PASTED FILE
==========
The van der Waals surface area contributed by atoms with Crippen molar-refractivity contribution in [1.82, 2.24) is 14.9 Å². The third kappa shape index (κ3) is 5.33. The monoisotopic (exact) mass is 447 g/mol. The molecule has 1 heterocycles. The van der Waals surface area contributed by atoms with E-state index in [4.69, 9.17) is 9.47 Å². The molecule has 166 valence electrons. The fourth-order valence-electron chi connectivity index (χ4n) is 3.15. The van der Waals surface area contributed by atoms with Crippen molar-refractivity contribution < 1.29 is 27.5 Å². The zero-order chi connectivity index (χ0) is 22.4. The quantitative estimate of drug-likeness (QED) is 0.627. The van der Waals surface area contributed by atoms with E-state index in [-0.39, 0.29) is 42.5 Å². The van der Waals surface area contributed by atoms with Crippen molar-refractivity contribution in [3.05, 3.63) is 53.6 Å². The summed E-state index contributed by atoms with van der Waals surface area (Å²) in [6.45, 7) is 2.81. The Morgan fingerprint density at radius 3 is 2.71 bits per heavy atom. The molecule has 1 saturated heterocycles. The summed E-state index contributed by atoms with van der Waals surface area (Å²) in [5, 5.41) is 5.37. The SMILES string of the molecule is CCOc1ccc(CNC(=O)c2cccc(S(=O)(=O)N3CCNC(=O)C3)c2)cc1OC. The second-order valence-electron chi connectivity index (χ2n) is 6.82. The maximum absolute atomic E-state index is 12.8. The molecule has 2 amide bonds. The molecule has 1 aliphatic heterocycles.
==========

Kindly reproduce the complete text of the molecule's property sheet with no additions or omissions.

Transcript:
The van der Waals surface area contributed by atoms with Crippen molar-refractivity contribution in [1.82, 2.24) is 14.9 Å². The third kappa shape index (κ3) is 5.33. The monoisotopic (exact) mass is 447 g/mol. The molecule has 1 heterocycles. The van der Waals surface area contributed by atoms with E-state index in [4.69, 9.17) is 9.47 Å². The molecule has 166 valence electrons. The fourth-order valence-electron chi connectivity index (χ4n) is 3.15. The van der Waals surface area contributed by atoms with Crippen molar-refractivity contribution < 1.29 is 27.5 Å². The zero-order chi connectivity index (χ0) is 22.4. The quantitative estimate of drug-likeness (QED) is 0.627. The van der Waals surface area contributed by atoms with E-state index in [-0.39, 0.29) is 42.5 Å². The van der Waals surface area contributed by atoms with Crippen molar-refractivity contribution in [3.05, 3.63) is 53.6 Å². The summed E-state index contributed by atoms with van der Waals surface area (Å²) in [6.45, 7) is 2.81. The Morgan fingerprint density at radius 3 is 2.71 bits per heavy atom. The molecule has 1 saturated heterocycles. The summed E-state index contributed by atoms with van der Waals surface area (Å²) in [5, 5.41) is 5.37. The SMILES string of the molecule is CCOc1ccc(CNC(=O)c2cccc(S(=O)(=O)N3CCNC(=O)C3)c2)cc1OC. The second-order valence-electron chi connectivity index (χ2n) is 6.82. The maximum absolute atomic E-state index is 12.8. The molecule has 2 amide bonds. The molecule has 1 aliphatic heterocycles.